runAsGroup field specifies that these
processes have a primary group ID (GID) of
8877. Remember to grant the
necessary and sufficient permissions to UID
8877 so that the container
processes can execute properly.
This ensures that processes within a container are run as UID
8877, which has
fewer privileges than root.
System containers in GKE on Bare Metal help install and manage clusters. The
UIDs and GIDs used by these containers can be controlled by the field
in the cluster specification. The
startUIDRangeRootlessContainers is an optional field which, if not specified,
will have a value of 2000. Allowed values for
are 1000–57000. The
startUIDRangeRootlessContainers value can be changed
during upgrades only. The system containers will use the UIDs and GIDs in
startUIDRangeRootlessContainers + 2999.
The following example shows an excerpt of a manifest file for a Cluster:
apiVersion: baremetal.cluster.gke.io/v1 kind: Cluster metadata: name: name-of-cluster spec: clusterSecurity: startUIDRangeRootlessContainers: 5000 ...
The value for
startUIDRangeRootlessContainers should be chosen in a way that
the UID and GID space used by the system containers do not overlap with those
assigned to user workloads.
How to disable rootless mode
Starting with GKE on Bare Metal release 1.10, Kubernetes control plane containers and system containers run as non-root users by default. GKE on Bare Metal assigns these users UIDs and GIDs in the range 2000–4999. However, this assignment can cause problems if those UIDs and GIDs have already been allocated to processes running inside your environment.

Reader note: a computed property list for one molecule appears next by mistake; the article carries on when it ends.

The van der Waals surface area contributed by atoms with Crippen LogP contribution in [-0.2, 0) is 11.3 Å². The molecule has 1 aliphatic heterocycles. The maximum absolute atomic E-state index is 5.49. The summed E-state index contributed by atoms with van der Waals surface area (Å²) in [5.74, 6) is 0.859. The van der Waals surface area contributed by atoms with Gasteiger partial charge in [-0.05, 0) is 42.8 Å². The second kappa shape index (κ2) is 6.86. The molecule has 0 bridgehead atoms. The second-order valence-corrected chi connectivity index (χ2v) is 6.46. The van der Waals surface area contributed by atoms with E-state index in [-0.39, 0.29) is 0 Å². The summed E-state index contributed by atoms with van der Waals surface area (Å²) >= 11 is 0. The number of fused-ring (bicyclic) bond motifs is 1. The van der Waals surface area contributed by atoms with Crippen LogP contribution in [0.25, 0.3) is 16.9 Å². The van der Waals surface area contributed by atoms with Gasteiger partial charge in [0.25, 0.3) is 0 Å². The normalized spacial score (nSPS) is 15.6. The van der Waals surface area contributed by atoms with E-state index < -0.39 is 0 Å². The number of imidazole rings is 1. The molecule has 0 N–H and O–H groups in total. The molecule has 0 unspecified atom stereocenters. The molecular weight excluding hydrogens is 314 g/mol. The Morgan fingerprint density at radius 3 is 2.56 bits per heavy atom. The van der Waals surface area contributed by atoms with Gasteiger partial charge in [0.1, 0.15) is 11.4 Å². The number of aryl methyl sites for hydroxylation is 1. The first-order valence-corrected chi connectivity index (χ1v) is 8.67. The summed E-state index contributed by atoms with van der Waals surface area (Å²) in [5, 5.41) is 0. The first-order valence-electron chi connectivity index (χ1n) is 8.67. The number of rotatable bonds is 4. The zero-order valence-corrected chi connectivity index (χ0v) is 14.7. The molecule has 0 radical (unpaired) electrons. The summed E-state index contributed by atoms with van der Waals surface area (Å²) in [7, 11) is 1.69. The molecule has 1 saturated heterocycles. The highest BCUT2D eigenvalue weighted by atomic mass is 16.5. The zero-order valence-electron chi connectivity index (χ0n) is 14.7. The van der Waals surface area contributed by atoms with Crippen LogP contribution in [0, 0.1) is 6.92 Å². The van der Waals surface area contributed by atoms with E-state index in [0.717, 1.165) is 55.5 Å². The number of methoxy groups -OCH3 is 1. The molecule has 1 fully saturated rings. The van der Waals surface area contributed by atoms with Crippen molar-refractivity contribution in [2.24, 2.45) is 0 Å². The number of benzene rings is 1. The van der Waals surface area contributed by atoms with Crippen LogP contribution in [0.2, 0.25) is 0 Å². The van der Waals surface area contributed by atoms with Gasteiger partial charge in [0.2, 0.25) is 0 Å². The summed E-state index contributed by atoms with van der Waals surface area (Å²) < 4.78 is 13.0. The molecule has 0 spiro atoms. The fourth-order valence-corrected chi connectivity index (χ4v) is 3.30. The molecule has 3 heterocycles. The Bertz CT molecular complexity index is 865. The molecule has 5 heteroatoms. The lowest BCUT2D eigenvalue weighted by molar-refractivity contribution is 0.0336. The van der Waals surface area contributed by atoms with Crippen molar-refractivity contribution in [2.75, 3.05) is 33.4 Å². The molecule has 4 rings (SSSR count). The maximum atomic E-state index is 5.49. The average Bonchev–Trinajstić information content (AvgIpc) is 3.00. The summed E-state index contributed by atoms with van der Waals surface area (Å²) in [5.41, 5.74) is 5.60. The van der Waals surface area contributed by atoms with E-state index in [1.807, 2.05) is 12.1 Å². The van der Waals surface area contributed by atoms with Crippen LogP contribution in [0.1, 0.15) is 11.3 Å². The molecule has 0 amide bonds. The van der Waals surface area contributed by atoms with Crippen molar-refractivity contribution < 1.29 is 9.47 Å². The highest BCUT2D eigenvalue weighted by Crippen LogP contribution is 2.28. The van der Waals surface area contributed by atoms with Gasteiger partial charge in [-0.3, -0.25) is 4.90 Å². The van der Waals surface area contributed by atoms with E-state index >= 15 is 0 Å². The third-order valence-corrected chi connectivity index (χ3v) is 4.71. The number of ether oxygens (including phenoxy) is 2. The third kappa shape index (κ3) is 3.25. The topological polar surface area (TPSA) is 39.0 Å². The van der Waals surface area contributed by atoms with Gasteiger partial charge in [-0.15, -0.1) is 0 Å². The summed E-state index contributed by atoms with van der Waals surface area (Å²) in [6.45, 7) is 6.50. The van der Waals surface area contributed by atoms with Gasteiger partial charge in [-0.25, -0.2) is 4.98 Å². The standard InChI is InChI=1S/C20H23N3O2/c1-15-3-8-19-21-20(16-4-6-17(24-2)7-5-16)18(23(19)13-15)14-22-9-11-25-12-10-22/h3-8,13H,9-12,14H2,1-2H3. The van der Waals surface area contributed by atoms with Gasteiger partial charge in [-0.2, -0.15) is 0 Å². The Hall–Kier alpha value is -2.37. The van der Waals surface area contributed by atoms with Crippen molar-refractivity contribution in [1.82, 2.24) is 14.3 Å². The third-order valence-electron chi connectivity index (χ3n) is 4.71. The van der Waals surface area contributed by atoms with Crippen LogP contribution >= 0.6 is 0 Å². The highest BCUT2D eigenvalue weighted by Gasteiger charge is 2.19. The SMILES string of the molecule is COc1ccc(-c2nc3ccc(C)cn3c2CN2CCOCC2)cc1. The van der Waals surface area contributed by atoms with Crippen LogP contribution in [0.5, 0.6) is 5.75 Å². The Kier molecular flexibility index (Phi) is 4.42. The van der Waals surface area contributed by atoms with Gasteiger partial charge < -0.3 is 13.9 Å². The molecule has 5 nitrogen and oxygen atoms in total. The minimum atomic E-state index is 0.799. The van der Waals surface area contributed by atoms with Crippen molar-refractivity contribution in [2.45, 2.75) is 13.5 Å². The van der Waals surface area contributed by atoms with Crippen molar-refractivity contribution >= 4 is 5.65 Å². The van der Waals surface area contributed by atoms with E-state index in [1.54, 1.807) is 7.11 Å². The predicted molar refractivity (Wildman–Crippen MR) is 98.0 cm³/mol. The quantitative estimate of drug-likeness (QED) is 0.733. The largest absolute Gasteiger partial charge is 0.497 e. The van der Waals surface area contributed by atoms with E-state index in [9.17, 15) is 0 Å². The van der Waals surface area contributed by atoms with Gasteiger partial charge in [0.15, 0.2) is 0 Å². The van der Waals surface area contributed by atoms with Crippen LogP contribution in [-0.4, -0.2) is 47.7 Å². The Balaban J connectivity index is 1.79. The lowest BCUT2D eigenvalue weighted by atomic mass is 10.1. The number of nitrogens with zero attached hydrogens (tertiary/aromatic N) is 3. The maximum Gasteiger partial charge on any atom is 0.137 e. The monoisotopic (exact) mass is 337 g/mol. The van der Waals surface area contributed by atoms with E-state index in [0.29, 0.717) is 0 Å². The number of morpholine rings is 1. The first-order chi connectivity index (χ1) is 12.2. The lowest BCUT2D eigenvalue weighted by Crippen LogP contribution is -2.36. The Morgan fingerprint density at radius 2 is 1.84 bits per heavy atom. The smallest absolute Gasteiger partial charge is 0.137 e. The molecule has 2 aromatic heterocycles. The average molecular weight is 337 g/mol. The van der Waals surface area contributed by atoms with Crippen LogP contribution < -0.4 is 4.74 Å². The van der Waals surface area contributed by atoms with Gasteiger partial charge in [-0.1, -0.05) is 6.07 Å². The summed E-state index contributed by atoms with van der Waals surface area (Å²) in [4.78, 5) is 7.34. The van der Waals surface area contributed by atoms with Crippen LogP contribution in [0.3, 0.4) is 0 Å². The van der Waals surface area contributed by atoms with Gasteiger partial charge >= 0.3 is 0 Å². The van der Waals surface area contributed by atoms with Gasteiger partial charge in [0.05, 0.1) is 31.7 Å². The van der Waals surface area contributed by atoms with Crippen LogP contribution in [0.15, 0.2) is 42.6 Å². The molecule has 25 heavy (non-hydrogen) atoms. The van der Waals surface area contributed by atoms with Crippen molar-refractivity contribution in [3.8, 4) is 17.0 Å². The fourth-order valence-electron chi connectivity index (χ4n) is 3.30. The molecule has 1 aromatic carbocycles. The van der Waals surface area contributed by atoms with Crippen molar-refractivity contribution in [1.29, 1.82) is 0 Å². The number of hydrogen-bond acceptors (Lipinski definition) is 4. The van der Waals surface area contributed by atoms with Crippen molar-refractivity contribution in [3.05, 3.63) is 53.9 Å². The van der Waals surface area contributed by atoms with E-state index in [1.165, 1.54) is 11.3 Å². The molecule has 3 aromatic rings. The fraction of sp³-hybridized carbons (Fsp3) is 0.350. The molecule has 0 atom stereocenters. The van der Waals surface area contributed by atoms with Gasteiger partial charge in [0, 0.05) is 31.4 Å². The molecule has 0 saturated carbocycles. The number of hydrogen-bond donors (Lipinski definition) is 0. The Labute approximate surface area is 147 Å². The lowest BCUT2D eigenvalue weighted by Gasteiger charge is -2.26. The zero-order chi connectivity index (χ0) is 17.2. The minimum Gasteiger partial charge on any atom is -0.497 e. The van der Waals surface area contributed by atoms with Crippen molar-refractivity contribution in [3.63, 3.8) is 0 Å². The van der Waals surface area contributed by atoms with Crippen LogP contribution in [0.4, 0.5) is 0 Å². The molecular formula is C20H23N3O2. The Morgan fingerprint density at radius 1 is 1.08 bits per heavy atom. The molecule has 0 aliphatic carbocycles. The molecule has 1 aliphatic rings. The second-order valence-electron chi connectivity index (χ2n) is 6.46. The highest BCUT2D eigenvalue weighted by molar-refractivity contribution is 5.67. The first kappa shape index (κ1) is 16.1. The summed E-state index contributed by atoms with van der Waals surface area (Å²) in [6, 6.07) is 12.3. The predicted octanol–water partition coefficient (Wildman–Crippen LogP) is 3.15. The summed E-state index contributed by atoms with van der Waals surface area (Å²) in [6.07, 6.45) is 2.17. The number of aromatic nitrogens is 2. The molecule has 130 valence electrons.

Starting with GKE on Bare Metal release 1.11, you can disable rootless mode when you upgrade your cluster. When rootless mode is disabled, Kubernetes control plane containers and system containers run as the root user.
To disable rootless mode, perform the following steps:
Add the following
clusterSecuritysection to the cluster's configuration file:
apiVersion: baremetal.cluster.gke.io/v1 kind: Cluster metadata: name: example namespace: cluster-example spec: ... clusterSecurity: enableRootlessContainers: false ...
Upgrade your cluster. For details, see Upgrade clusters.
Restrict the ability for workloads to self-modify
Certain Kubernetes workloads, especially system workloads, have permission to self-modify. For example, some workloads vertically autoscale themselves. While convenient, this can allow an attacker who has already compromised a node to escalate further in the cluster. For example, an attacker could have a workload on the node change itself to run as a more privileged service account that exists in the same namespace.
Ideally, workloads should not be granted the permission to modify themselves in the first place. When self-modification is necessary, you can limit permissions by applying Gatekeeper or Policy Controller constraints, such as NoUpdateServiceAccount from the open source Gatekeeper library, which provides several useful security policies.
When you deploy policies, it is usually necessary to allow the controllers that
manage the cluster lifecycle to bypass the policies. This is necessary so that
the controllers can make changes to the cluster, such as applying cluster
upgrades. For example, if you deploy the
NoUpdateServiceAccount policy on
GKE on Bare Metal, you must set the following parameters in the
parameters: allowedGroups: - system:masters allowedUsers: 
Disable kubelet read-only port
Starting with release 1.15.0, GKE on Bare Metal disables by default port 10255, the kubelet read-only port. Any customer workloads that are configured to read data from this insecure kubelet port 10255 should migrate to use the secure kubelet port 10250.
Only clusters created with version 1.15.0 or higher have this port disabled by default. The kubelet read-only port 10255 remains accessible for clusters created with a version lower than 1.15.0, even after a cluster upgrade to version 1.15.0 or higher.